Steve Jobs was brutally honest, hard to please, and not always fun to be around, but one thing we can never take away from him: He had an incredible ability to change his mind when he was wrong.
In 1992, Apple released OpenDoc, an open source framework for office tasks, hoping developers would build tools for users to better collaborate across systems, say Apple Pages and Microsoft Word. Unfortunately, it was clunky, slow to load, and the files were too big. This was in direct opposition to Apple’s philosophy of a smooth user experience — and so Steve scrapped it.
In 2007, when Steve first announced the iPhone, no third-party apps were allowed in the app store — Apple would build them all themselves. One year later, he completely changed his mind, saying third party apps would be the key to the iPhone’s success. He was right. Apple could never have built 2.2 million apps by themselves, and it was much easier to take a cut of the profits.
Even a single customer could change Steve’s mind: In one of his many public email exchanges, a man complained about a Pulitzer-prize winning satirist’s comic app being removed from the store. Steve said: “That was a mistake. [It] will be in the store shortly.” A few days later, it was.
Steve Jobs was as tough as they come, but as long as they had a good idea, anyone, literally anyone, could change Steve’s mind.
While this is a commendable skill, it is not some magical trait of the genius, ever-out-of-reach Steve Jobs — it is the philosophy all of Apple is built around, and it’s the reason it became the most valuable company in the world.
Anyone can embrace this philosophy, and anyone can build their company around it. If you don’t, however, your firm is unlikely to leave a big mark on the world. It will never, as Steve would say, “put a dent in the universe.”
Thankfully, Steve once explained exactly what it looks like when you do this right.
“That Single Shift Is Everything”
In 1991, Steve Jobs was interviewed for a documentary about Joseph Juran, an engineer and early evangelist for quality management. Juran had visited NeXT, the company Steve ran at the time, a couple of times as a consultant.
The interviewer asked Steve what he did differently as a result of Juran’s advice, and Steve’s answer was not only enlightening, it was also a preview of what would happen once he returned to Apple:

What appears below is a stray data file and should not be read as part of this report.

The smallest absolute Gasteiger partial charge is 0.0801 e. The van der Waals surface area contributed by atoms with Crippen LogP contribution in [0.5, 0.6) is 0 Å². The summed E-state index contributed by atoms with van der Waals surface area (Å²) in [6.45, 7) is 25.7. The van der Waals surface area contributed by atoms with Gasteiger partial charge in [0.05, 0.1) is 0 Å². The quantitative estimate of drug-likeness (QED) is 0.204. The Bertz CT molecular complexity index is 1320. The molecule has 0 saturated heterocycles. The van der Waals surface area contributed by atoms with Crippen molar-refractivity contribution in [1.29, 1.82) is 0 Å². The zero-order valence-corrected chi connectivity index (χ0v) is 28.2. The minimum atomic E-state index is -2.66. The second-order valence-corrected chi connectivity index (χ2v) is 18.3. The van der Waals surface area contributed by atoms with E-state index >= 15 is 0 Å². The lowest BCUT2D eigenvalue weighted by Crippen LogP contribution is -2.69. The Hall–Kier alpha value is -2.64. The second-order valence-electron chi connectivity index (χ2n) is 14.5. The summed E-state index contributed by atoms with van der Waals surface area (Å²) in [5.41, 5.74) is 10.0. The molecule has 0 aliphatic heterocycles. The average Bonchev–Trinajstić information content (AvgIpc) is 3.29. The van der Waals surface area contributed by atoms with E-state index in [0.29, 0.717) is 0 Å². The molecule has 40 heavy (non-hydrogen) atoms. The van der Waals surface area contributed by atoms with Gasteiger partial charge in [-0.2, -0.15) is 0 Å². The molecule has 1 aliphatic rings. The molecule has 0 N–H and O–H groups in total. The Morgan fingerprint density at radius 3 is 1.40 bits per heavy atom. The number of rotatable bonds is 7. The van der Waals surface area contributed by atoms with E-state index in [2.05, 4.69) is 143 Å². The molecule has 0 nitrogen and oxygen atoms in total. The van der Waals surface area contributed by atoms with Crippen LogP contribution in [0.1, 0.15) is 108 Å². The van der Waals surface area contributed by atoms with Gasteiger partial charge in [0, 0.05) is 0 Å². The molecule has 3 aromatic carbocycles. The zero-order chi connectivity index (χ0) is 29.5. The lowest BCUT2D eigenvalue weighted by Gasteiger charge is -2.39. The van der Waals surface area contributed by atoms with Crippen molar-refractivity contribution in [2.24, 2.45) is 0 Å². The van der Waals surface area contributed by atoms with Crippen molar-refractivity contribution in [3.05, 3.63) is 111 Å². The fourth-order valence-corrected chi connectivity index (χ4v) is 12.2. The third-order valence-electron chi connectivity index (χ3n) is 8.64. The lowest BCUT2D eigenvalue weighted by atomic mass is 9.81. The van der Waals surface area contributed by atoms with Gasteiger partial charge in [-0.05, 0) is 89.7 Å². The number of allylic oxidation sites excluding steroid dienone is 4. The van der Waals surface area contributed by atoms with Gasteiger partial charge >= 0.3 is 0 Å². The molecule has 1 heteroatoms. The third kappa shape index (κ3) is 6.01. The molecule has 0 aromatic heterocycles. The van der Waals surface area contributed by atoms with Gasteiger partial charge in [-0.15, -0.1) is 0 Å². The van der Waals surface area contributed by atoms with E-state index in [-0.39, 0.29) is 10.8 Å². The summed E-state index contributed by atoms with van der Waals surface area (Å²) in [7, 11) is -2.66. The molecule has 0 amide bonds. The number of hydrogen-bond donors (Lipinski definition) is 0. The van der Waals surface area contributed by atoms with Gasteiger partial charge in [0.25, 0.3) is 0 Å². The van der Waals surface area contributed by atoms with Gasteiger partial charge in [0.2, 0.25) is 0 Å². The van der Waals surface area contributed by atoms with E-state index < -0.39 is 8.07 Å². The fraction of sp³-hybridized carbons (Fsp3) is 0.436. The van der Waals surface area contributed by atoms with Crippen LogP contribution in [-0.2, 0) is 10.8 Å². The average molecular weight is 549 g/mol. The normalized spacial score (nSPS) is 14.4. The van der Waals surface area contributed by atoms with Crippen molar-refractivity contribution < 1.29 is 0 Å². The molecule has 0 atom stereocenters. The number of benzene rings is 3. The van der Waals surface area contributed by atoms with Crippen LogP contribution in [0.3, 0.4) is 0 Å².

In most companies, if you’re new, and you ask, “Why is it done this way?” the answer is, “Because that’s the way we do it here,” or, “Because that’s the way it’s always been done.”
In my opinion, the largest contribution to quality is to approach these “ways of doing things” scientifically, where there is a theory behind why we do them, there is a description of what we do, and, most importantly, there is an opportunity to always question what we do.
This is a radically different approach to business processes than the traditional one — “Because it’s always done this way” — and that single shift is everything, in my opinion, because in that shift is a tremendous, optimistic point of view about the people that work in a company.
It says, “These people are very smart. They’re not pawns. They’re very smart, and if given the opportunity to change and improve, they will. They will improve the processes if there’s a mechanism for it.”
And that optimistic humanism, I find very appealing — and I think we have countless examples that it works.
This is Apple’s true philosophy. This is the reason it became the most valuable company in the world. Not Jobs. Not the iPhone. A belief in the people who work there. That’s “the secret,” and it’s available to anyone building any company ever, if only they dare ask themselves a simple question.
Will You Trust the People You Hire?
At first glance, it may seem funny that Steve answered a question about quality with a philosophical argument about HR, but on second thought, every question is a question about HR — because people are what drives any company.
People. At the end of the day, there is nothing else. Neither in business nor in life. It was only once Steve understood this that he could build Apple into the unstoppable force it is today, and he did it by hiring great people, listening to them when they challenged the status quo, and pushing them to do their best work while trying his best to see a clear path ahead for the company.
Will you trust the people you hire? That is the question. If you don’t, why hire anyone? Trust is a two-way street, but someone must seed it. If you’re the boss, it’s on you to hand out a trust advance. That’s what you’re doing every time you hire someone.
Thankfully, trust advances multiply. Trust ripples through a company, and it creates the relentless spirit of optimism Steve was talking about. It’s “an optimistic point of view about the people that work in a company.”
Without this optimistic point of view, Apple would never have grown to a $2 trillion company, and your company will never cause change on the scale you want it to. It’s not easy to trust people. It takes guts, confidence, and vulnerability, and it takes all of these over and over again.
Most of all, it takes a willingness to open your mind and the courage to change it when you’re wrong. Those you can only find inside yourself, but if you do, they’ll be something we can never take away from you — no matter what happens with your company.